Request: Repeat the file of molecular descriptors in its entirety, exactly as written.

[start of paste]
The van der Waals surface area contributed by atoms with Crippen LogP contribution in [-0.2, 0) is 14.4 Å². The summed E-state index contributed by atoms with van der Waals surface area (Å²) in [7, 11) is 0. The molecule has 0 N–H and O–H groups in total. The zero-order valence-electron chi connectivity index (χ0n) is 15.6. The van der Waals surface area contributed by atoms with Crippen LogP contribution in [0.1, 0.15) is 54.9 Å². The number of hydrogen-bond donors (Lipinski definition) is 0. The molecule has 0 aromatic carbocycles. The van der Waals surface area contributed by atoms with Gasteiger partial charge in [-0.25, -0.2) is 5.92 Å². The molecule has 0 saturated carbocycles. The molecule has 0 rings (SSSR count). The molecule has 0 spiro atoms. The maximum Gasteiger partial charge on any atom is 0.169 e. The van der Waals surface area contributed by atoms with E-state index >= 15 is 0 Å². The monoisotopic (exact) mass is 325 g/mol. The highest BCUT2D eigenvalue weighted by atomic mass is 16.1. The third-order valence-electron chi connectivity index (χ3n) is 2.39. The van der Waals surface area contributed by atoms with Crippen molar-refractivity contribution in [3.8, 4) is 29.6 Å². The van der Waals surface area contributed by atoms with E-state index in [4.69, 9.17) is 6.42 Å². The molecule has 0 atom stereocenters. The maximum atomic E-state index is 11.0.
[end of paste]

The van der Waals surface area contributed by atoms with Crippen LogP contribution in [-0.2, 0) is 14.4 Å². The summed E-state index contributed by atoms with van der Waals surface area (Å²) in [7, 11) is 0. The molecule has 0 N–H and O–H groups in total. The zero-order valence-electron chi connectivity index (χ0n) is 15.6. The van der Waals surface area contributed by atoms with Crippen LogP contribution in [0.1, 0.15) is 54.9 Å². The number of hydrogen-bond donors (Lipinski definition) is 0. The molecule has 0 aromatic carbocycles. The van der Waals surface area contributed by atoms with Gasteiger partial charge in [-0.25, -0.2) is 5.92 Å². The molecule has 0 saturated carbocycles. The molecule has 0 rings (SSSR count). The molecule has 0 spiro atoms. The maximum Gasteiger partial charge on any atom is 0.169 e. The van der Waals surface area contributed by atoms with E-state index >= 15 is 0 Å². The monoisotopic (exact) mass is 325 g/mol. The highest BCUT2D eigenvalue weighted by atomic mass is 16.1. The third-order valence-electron chi connectivity index (χ3n) is 2.39. The van der Waals surface area contributed by atoms with Crippen molar-refractivity contribution in [3.8, 4) is 29.6 Å². The van der Waals surface area contributed by atoms with E-state index in [4.69, 9.17) is 6.42 Å². The molecule has 0 atom stereocenters. The maximum atomic E-state index is 11.0.